Open AccessArticle
Neonicotinoid Residues in Sugar Beet Plants and Soil under Different Agro-Climatic Conditions
Agriculture 2020, 10(10), 484; https://doi.org/10.3390/agriculture10100484 - 19 Oct 2020
Abstract
European sugar beet was mostly grown from seeds treated by neonicotinoids which provided efficient control of some important sugar beet pests (aphids and flea beetles). The EU commission regulation from 2018 to ultimately restrict the outdoor application of imidacloprid, thiamethoxam, and clothianidin could [...] Read more.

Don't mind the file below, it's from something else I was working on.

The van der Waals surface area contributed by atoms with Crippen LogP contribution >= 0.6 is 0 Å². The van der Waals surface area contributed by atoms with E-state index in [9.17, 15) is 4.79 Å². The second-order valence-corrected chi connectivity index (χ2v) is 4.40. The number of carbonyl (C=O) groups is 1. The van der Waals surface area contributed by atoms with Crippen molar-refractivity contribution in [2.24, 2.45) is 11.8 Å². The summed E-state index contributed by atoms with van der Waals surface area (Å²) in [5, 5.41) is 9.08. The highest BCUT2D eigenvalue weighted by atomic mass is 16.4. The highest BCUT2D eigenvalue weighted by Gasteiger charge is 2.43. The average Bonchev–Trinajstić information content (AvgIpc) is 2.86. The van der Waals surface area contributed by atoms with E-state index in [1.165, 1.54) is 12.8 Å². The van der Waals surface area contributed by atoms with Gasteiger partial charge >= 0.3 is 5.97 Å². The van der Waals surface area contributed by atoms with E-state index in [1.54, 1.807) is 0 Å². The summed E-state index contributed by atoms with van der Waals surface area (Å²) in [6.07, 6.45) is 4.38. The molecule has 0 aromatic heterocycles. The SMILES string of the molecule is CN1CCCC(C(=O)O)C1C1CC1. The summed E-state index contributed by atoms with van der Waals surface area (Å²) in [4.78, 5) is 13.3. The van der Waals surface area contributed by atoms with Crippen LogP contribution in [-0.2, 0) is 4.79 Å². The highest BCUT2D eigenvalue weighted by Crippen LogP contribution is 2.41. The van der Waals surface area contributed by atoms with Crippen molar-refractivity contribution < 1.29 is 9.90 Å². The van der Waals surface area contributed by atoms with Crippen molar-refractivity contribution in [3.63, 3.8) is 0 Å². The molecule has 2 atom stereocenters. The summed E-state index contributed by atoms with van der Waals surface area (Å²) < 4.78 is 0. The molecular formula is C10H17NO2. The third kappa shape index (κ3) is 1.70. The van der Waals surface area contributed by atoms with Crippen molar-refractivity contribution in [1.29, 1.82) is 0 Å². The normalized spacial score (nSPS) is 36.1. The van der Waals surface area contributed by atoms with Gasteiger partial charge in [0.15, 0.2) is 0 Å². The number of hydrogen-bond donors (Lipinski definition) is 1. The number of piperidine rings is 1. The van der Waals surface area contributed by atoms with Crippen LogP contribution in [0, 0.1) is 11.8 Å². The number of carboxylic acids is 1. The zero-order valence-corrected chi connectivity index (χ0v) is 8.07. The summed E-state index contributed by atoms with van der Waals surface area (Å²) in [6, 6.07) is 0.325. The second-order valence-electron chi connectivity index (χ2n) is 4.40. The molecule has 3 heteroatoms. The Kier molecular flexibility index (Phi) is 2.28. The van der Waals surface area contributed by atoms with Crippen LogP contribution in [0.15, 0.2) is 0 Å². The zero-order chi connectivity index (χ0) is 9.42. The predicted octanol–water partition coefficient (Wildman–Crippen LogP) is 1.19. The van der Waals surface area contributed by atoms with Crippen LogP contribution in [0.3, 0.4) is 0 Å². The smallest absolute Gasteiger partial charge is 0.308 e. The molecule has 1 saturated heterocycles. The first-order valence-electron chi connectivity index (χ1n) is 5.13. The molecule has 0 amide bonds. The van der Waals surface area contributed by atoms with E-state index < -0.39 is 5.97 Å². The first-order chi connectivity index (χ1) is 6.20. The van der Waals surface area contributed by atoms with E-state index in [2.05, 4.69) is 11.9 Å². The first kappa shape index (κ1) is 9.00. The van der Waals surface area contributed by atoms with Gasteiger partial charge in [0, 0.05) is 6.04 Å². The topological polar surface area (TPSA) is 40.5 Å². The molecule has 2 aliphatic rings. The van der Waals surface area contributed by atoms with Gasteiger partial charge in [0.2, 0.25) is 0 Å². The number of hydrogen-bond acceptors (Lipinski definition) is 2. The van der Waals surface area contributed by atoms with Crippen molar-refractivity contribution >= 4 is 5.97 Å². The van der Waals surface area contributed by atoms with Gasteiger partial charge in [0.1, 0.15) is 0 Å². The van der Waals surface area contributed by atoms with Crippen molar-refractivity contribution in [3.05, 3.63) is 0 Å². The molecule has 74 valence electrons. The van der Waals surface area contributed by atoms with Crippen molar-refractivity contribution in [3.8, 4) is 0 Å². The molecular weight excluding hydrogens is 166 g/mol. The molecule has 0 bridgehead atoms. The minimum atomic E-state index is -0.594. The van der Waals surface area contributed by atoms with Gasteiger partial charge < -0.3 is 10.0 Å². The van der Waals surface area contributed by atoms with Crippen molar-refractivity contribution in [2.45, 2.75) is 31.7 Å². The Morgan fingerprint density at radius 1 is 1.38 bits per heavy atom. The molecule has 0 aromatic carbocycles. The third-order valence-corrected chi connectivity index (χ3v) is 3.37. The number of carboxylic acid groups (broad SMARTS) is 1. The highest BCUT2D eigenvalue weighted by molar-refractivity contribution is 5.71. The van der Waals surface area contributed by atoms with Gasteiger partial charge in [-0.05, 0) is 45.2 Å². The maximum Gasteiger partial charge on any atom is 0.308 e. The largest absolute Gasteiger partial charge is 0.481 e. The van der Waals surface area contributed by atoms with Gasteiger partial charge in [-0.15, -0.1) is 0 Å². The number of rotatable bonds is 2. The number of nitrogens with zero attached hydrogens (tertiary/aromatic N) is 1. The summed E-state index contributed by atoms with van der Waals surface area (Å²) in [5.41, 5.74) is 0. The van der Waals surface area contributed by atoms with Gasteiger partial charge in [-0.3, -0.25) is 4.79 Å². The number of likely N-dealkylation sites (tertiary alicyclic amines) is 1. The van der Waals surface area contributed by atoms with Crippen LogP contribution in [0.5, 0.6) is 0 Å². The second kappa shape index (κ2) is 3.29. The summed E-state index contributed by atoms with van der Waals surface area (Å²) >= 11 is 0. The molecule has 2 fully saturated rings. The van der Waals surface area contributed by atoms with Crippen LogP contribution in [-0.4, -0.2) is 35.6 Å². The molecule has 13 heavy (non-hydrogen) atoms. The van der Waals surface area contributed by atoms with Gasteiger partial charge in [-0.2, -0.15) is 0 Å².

European sugar beet was mostly grown from seeds treated by neonicotinoids which provided efficient control of some important sugar beet pests (aphids and flea beetles). The EU commission regulation from 2018 to ultimately restrict the outdoor application of imidacloprid, thiamethoxam, and clothianidin could significantly affect European sugar beet production. Although alternative insecticides (spinosad, chlorantraniliprole, neem) are shown to have certain effects on particular pests when applied as seed treatment, it is not likely that in near future any insecticide will be identified as a good candidate for neonicotinoids’ substitution. The aim of this research is to evaluate residue levels (LC-MS/MS method) of imidacloprid and thiamethoxam applied as seed dressing in sugar beet plants during two growing seasons in fields located in different agro-climatic regions and in greenhouse trials. In 2015, 25 to 27 days post planting (PP) maximum of 0.028% of imidacloprid and 0.077% of thiamethoxam were recovered from the emerged plants, respectively. In 2016, the recovery rate from the emerged plants 40 days PP was 0.003% for imidacloprid and 50 days PP was up to 0.022% for thiamethoxam. There were no neonicotinoid residues above the maximum residue level in roots at the time of harvesting, except in case of samples from thiamethoxam variant collected from greenhouse trials in 2016 (0.053 mg/kg). The results of this research lead to the conclusion that the seed treatment of sugar beet leaves minimal trace in plants because of the complete degradation while different behavior has been observed in the two fields and a glasshouse trial regarding the residues in soil. Dry conditions, leaching incapacity, or irregular flushing can result in higher concentrations in soil which can present potential risk for the succeeding crops. The results of our study could provide additional arguments about possible risk assessment for seed treatment in sugar beet. Full article